Fall has finally arrived. Here in Pennsylvania, fall is a wonderful time. It’s probably my favorite season. The temperatures are moderate during the day and the cool nights make for wonderful sleeping weather.
Fall is a also a great time to prepare for spring! You see there are so many things going on in the garden in the spring, that it’s almost too much to get done. And while spring is a really inspiring time to start new things in the garden, fall is actually a better time for certain garden tasks.
If you are still looking to enjoy working in your garden, but aren’t sure where to start (especially if you live in a climate where colder temperatures are fast approaching) here are 5 Fall Projects that you can do in the fall to make spring gardening season a lot easier. And a few of these are actually best done in the fall rather than the spring.
1. Create a New Garden Bed: Fall is a great time to prepare an area for a new bed. Check out my previous blog post on exactly how to do this: The Fast and Easy Way to Create a New Garden Bed. Prepping the bed now allows the nutrients you add to really get into the soil. And the bed will be ready for you to do the fun, creative part of this process – planting your plants.
2. Plant New Shrubs and Perennials: The "Fall is for Planting" signs you see around garden centers are not just part of a marketing ploy so that shops can get more sales before winter hits. Fall truly is the best time to plant new trees, shrubs and perennials. Why? Because in the spring the plants are putting their energy into producing more foliage, flowers, and seeds. In the fall, as the plants hunker down for winter, all of the energy goes into the roots. By planting in the fall, you give the plants their best chance to get established. So get creative, pickup those plants you’ve been meaning to plant and just did not get the chance to in the spring. Talk to your local nurseryman about the best soil amendments for your choices and be sure to keep the newly planted plants well-watered.
3. Divide Perennials: One of my favorite things about perennials is that many of them ‘make more’. Dig them up, divide them at the root ball and either add them to other areas of your yard or share them with friends! Fall is great time to do this for the same reason as planting new plants – it gives the perennials time to establish their root systems before needing to put more energy into foliage and flower growth. Check on-line to see which of your perennials will benefit from division and how to divide each one.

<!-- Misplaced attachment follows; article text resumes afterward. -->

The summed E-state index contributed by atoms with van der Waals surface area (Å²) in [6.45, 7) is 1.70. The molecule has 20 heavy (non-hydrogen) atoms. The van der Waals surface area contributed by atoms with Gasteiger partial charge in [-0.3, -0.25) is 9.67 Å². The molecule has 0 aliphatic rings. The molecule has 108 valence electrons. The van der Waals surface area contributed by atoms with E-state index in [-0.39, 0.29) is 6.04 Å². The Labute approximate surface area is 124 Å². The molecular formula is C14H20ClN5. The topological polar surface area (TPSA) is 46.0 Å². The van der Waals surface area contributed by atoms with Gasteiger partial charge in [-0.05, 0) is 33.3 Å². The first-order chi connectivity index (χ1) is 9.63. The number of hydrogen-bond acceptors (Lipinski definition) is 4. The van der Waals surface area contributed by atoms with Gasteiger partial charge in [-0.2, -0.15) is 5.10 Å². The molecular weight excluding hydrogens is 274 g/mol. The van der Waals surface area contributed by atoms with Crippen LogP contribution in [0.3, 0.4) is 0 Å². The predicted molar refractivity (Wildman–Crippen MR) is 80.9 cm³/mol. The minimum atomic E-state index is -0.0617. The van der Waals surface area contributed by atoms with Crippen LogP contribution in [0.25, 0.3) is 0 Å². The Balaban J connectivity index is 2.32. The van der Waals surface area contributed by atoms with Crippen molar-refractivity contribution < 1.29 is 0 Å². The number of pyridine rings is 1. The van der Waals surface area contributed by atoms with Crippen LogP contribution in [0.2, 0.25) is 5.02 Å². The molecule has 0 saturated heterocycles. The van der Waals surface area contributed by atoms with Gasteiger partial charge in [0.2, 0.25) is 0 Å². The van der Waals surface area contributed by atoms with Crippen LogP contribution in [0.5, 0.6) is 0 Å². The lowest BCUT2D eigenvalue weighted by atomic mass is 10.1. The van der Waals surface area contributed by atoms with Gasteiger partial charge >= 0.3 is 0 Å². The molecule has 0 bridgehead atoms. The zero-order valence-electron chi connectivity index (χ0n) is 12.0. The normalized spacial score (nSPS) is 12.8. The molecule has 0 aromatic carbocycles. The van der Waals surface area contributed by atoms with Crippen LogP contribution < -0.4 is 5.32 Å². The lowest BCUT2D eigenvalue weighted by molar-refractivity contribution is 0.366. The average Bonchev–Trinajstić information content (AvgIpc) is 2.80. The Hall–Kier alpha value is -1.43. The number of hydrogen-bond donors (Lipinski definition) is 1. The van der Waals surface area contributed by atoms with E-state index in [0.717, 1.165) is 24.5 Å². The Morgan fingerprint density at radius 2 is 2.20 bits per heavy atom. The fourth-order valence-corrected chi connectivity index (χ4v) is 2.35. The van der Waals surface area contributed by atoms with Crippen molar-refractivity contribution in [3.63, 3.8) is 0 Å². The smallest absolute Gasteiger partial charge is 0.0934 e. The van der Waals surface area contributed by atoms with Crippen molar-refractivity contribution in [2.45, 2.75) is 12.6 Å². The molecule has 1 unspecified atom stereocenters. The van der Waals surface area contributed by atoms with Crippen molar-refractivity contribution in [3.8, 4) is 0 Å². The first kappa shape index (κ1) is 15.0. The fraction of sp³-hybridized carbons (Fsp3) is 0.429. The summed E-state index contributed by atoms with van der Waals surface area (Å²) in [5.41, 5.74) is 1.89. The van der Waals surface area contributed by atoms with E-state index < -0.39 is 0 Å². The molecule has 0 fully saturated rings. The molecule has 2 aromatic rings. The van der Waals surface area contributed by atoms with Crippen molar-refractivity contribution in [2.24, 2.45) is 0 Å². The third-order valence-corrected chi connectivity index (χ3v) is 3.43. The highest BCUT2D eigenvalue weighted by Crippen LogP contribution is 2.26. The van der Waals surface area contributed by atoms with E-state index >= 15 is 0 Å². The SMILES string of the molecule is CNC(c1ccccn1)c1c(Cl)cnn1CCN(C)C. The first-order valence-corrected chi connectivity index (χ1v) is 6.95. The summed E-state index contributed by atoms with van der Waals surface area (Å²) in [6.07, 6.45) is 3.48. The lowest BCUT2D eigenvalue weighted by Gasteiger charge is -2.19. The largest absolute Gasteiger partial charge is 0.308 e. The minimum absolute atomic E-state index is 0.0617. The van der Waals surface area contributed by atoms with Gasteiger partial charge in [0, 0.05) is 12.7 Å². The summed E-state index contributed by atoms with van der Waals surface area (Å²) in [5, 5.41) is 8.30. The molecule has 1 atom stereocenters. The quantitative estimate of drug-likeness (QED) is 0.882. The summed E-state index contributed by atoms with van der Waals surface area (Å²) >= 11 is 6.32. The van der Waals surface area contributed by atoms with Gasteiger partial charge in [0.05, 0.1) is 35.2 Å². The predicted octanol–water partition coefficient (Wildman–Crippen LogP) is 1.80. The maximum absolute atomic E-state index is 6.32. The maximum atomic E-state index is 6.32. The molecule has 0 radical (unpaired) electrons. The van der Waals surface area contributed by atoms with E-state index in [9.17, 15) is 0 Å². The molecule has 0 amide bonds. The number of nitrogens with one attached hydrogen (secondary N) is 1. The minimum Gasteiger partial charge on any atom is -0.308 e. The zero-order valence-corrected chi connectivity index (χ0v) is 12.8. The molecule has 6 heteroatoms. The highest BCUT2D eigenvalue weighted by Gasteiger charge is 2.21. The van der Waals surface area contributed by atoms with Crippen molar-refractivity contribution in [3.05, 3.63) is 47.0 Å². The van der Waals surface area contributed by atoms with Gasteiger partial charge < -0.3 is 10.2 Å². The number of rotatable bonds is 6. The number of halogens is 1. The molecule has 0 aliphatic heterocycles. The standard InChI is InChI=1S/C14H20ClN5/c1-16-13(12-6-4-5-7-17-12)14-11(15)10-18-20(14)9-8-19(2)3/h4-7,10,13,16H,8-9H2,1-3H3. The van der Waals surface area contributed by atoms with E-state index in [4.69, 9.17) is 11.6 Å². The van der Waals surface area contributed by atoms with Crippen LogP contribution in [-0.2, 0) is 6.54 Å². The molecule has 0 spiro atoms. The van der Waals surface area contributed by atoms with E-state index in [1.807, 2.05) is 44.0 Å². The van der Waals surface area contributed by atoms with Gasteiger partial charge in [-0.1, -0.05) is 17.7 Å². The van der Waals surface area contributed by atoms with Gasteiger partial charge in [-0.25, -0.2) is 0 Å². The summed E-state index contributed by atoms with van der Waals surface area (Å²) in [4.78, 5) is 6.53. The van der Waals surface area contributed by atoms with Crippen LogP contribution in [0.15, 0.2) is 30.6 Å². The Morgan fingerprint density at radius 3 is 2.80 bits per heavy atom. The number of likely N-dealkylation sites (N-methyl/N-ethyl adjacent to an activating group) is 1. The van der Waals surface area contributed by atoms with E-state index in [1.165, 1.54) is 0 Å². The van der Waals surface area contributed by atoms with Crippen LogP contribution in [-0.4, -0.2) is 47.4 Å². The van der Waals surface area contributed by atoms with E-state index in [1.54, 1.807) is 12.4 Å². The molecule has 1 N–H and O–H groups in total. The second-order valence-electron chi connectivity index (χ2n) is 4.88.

4. Plant Bulbs for Early Spring Color: Bulbs need to be planted in the fall in order to be ready to show off their colors in the spring. Like all other plants, some bulbs do better in shade and some do better in spring. Check each bulb’s soil depth requirements and be sure to follow them. Bulbs give the most impact when planted en mass. If you’ve never planted them before, pick a small area in your garden and then visit your local garden center and ask for help in picking out a variety that should work well for your site. Then buy 10-12 bulbs and plant them in a grouping and see how you like the effect.
5. Install a Soaker Hose: Watering can be a real chore in the summer, especially if you have a newly planted area. One of the best ways to save time and save water is to install a soaker hose in new beds and around new plantings. Check out my previous post on how to do this here: Spending Too Much Time Watering. A few years back, I had a professional landscaping company do a new project in my front yard. One of the things I required was that they install soaker hose for me. Then I could simply walk out to my front porch, hook the soaker hose to my hose bid, turn on the water and come back an hour later knowing that my new plants were getting the water they needed. I did not lose any of my plants and I attribute the success of this project to my soaker hose.
I hope that you find time to continue to enjoy your garden through the fall and that by doing some of these projects, you get a jump on spring!
Comment Below and Fill Us in on Your Favorite Fall Gardening Project!